Thanks to its caseinolytic properties, serrapeptase can help control harmful bacteria and prevent infections. Serrapeptase has been shown to support wound healing and wound cleaning. This enzyme is also shown to repair burns and trauma to the skin. It’s useful for promoting recovery from infections and injuries because it’s been shown to:

  • decrease swelling
  • reduce formation of scar tissue
  • reduce excess mucus
  • break down excess proteins
  • decrease permeability of capillaries (small blood vessels)
  • control histamine responses
  • control skin temperature
  • and facilitate the absorption of decomposed products through blood and the lymphatic system

Additionally, serratiopeptidase has been found to enhance the activity of several antibiotics that have widespread uses in treating infections. These include the types called ampicillin, ciclacillin, cephalexin, minocycline and cefotiam.

In a biofilm, bacteria can join together to form a protective barrier around their group (Trusted Source).

This biofilm acts as a shield against antibiotics, allowing bacteria to grow rapidly and cause infection. Serrapeptase inhibits the formation of biofilms, thereby increasing the effectiveness of antibiotics.

Research has suggested that serrapeptase improves the efficacy of antibiotics in treating Staphylococcus aureus (S. aureus), a leading cause of healthcare-associated infections (Trusted Source).

In fact, test-tube and animal studies have shown that antibiotics were more effective when combined with serrapeptase in treating S. aureus than antibiotic treatment alone (Trusted SourceTrusted Source).

What’s more, the combination of serrapeptase and antibiotics was also effective in treating infections that had become resistant to the effects of antibiotics.

Several other studies and reviews have suggested that serrapeptase in combination with antibiotics may be a good strategy to reduce or stop the progression of infection — especially from antibiotic-resistant bacteria.

Serrapeptase may be effective at reducing your risk of infection by destroying or inhibiting the formation of bacterial biofilms.

Dissolve Blood Clots

Serrapeptase may be beneficial in treating atherosclerosis, a condition where plaque builds up inside your arteries.

It’s thought to act by breaking down dead or damaged tissue and fibrin — a tough protein formed in blood clots (Trusted Source).

This could enable serrapeptase to dissolve plaque in your arteries or dissolve blood clots that may lead to stroke or heart attack.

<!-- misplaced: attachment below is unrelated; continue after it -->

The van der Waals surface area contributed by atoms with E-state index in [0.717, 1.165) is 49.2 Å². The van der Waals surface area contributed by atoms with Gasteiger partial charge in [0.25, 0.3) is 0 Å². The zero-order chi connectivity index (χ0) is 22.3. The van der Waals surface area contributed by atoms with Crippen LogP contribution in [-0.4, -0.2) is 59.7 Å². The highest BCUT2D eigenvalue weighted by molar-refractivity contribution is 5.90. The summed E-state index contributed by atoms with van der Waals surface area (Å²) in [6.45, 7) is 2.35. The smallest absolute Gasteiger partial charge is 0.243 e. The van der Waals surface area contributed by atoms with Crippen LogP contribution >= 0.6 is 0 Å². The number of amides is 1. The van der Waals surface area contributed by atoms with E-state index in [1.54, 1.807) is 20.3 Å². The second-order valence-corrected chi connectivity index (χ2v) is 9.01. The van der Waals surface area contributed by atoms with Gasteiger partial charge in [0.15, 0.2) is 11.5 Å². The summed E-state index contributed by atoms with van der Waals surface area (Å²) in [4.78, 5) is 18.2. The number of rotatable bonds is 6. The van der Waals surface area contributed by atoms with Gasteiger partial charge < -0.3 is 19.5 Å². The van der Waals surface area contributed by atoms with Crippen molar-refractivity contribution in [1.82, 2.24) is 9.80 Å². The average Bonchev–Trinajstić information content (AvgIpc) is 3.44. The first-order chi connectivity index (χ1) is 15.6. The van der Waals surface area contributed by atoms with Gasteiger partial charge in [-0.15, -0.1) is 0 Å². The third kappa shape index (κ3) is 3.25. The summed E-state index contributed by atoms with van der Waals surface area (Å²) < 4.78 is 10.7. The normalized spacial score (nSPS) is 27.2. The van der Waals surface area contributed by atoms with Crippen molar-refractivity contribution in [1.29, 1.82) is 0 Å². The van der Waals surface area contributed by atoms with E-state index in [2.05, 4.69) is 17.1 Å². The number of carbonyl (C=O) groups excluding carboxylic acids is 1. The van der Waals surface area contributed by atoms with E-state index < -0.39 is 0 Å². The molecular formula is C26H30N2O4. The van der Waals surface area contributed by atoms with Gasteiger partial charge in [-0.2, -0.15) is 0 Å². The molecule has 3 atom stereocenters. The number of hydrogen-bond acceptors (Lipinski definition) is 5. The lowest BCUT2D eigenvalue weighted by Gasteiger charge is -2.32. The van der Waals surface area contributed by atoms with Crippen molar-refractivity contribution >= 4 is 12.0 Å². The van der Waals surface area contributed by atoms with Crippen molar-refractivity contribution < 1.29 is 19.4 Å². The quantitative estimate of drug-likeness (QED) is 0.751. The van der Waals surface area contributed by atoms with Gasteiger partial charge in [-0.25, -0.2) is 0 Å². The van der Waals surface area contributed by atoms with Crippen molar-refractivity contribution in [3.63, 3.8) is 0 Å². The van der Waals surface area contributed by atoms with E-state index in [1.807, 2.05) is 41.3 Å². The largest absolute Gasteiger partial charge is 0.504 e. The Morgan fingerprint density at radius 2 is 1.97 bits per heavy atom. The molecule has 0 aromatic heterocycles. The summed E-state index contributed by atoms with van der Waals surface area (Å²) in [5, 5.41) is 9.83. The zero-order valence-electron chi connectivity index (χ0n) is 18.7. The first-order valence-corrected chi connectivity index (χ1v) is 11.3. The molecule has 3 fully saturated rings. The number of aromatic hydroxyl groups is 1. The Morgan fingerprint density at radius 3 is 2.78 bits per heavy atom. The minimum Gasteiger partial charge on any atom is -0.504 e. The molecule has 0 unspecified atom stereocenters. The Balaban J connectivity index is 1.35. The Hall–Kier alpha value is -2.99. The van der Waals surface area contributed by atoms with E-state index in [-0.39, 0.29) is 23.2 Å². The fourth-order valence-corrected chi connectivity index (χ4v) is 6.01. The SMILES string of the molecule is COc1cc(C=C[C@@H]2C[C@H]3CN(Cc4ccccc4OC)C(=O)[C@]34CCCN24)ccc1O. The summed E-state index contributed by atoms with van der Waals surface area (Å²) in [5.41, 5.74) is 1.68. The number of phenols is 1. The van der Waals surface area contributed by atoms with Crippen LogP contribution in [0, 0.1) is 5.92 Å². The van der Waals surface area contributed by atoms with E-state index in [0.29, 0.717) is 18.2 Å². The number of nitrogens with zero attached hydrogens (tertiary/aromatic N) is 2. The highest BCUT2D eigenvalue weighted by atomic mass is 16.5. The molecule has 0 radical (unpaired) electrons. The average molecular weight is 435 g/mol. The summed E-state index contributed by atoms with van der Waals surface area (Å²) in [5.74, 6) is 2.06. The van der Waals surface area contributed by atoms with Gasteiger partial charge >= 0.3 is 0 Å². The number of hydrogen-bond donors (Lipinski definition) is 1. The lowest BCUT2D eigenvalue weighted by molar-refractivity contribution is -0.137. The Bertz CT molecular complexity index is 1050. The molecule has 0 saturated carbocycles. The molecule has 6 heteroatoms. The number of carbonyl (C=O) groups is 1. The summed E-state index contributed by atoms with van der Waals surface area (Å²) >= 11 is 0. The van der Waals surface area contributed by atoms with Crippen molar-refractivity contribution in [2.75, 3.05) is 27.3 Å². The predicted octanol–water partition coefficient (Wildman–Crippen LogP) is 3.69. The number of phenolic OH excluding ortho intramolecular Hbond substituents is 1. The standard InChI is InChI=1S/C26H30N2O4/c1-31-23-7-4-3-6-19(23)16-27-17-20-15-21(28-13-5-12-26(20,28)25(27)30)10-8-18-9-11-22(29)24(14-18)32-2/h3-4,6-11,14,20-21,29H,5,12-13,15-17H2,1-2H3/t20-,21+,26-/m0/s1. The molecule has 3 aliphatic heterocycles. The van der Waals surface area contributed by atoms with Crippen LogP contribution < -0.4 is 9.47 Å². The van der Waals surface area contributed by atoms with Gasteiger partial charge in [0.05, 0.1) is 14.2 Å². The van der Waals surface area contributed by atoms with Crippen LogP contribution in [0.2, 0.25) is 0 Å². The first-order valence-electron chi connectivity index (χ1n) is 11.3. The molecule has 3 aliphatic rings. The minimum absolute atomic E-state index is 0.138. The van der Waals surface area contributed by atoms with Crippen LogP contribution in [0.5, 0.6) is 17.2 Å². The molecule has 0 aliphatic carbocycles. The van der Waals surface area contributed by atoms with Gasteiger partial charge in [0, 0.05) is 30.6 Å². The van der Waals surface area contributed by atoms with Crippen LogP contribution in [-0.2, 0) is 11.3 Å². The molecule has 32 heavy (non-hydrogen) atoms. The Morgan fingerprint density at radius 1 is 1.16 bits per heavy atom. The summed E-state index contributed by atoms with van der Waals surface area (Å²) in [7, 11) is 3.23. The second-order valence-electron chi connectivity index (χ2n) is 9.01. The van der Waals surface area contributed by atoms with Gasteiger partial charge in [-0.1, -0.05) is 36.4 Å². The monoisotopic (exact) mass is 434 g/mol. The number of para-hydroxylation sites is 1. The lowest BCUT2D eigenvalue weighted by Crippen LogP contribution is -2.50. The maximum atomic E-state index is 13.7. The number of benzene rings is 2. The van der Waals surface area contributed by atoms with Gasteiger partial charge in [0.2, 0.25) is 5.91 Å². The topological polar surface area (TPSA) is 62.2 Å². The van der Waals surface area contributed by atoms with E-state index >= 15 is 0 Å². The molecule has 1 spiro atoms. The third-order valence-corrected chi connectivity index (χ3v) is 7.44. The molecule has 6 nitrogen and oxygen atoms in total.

Useful for Chronic Respiratory Diseases

Serrapeptase has long been touted for its ability to alleviate throat pain, hoarseness, and sinus congestion associated with upper respiratory infections and illnesses. In addition to alleviating inflammation, serrapeptase also breaks down exudates (fluids that seep out of tissue as a result of inflammation).

By exerting anti-inflammatory, anti-exudate, and analgesic (pain-relieving) properties, serrapeptase alleviates common upper respiratory tract symptoms.  Serrapeptase increase the clearance of mucus and reduce inflammation in the lungs, in people with chronic respiratory diseases (CRD).

CRDs are diseases of the airways and other structures of the lungs.

Common ones include chronic obstructive pulmonary disease (COPD), asthma, and pulmonary hypertension — a type of high blood pressure that affects the vessels in your lungs (Trusted Source).

While CRDs are considered incurable by conventional medicine, various treatments can help dilate the air passages or increase mucus clearance, improving quality of life.

In one 4-week study, 29 people with chronic bronchitis were randomly assigned to receive 30 mg of serrapeptase or a placebo daily (Trusted Source).

Bronchitis is one type of COPD that leads to coughing and difficulty breathing due to the overproduction of mucus. People who were given serrapeptase had less mucus production compared to the placebo group and were better able to clear the mucus from their lungs (Trusted Source).

 Serrapeptase is useful for people with chronic respiratory diseases by increasing mucus clearance and reducing inflammation of the airways.

 

Bleeding disorders: Serrapeptase might interfere with blood clotting, so some researchers worry that it might make bleeding disorders worse. If you have a bleeding disorder, check with your healthcare provider before using serrapeptase.

Surgery: Serrapeptase might interfere with blood clotting. There is a concern that it might increase bleeding during and after surgery. Stop using serrapeptase at least 2 weeks before a scheduled surgery.

May Help Treat Neurological Disorders (Including Alzheimer’s)

Recent study results suggest that oral administration of proteolytic enzymes, including serrepeptase and nattokinase (derived from the fermented soy food natto), may be effective role in modulating certain factors that characterize Alzheimer’s disease.

Researchers believe these enzymes may have a therapeutic application in the treatment of neurological disorders because they can lead to a significant decrease in brain-derived neurotrophic factor and insulin-like growth factor-1 when compared with controls.